I'm grateful to Amy Frkyholm for her thoughtful response to my media column on clickbait. I have a religious autobiography similar to Amy's: raised in a highly emotional evangelical/charismatic church, which I left in young adulthood for high liturgy. My response to liturgical forms of worship was very much the same feeling of relief and freedom within structure that Amy describes so well. I appreciate, and in many ways share, her experience with and insight into the pitfalls of coerced emotionality—in worship, church groups, or online.
I'm not sure, however, that the parallel between clickbait and worship really works.
In her media column for the Century last month, Kathryn Reklis, a theology professor at Fordham University, wrote about the many times a day that social media asks her to watch a video and feel something. “You too will cry after watching this . . . 90 percent of people cry,” the Facebook post tells her. She argues that, while kitschy, these videos contain the power of shared feeling, and shared feeling is a step toward empathy and a further step toward compassion—and so, in essence, a social good. I am not sure I agree.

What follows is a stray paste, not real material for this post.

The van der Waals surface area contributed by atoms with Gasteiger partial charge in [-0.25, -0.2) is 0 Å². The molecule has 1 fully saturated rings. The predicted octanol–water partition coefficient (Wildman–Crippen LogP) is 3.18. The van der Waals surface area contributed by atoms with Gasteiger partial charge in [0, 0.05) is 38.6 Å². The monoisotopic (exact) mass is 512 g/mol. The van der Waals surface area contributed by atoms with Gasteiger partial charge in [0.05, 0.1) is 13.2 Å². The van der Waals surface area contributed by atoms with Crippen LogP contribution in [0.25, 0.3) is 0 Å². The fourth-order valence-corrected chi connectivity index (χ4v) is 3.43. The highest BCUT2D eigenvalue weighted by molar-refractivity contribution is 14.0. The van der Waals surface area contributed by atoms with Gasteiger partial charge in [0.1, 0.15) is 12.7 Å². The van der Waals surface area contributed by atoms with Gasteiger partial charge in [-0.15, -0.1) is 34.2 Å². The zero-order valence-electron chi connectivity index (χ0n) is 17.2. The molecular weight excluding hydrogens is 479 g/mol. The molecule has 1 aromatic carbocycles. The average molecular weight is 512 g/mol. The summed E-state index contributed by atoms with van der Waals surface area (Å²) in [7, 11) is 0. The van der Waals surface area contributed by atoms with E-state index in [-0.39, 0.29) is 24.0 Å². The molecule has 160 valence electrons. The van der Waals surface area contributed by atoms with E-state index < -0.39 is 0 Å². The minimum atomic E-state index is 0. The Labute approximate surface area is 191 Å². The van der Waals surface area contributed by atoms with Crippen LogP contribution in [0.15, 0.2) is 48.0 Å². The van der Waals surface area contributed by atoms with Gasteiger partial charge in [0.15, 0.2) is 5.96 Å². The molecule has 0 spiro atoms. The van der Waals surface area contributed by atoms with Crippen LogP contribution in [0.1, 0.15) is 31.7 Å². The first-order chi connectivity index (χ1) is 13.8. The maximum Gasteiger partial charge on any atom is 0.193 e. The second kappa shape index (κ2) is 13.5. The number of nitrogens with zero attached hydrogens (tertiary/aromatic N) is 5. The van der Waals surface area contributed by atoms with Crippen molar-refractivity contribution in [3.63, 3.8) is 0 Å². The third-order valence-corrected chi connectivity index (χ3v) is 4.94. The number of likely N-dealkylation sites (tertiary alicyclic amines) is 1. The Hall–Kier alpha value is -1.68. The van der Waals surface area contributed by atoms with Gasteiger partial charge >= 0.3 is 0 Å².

For nearly 75 years, travelers on the Pennsylvania Turnpike could pull off the highway and walk up the steps to St. John the Baptist Catholic Church to pray or attend mass. The church features rich wood and hand-carved accents, a beautiful staircase to a loft, and 14 Tiffany stained-glass windows. But the days of the “Church of the Turnpike,” 90 miles east of Pittsburgh, could be numbered. A highway widening project is under way that will permanently remove the legendary steps in two or three years (RNS).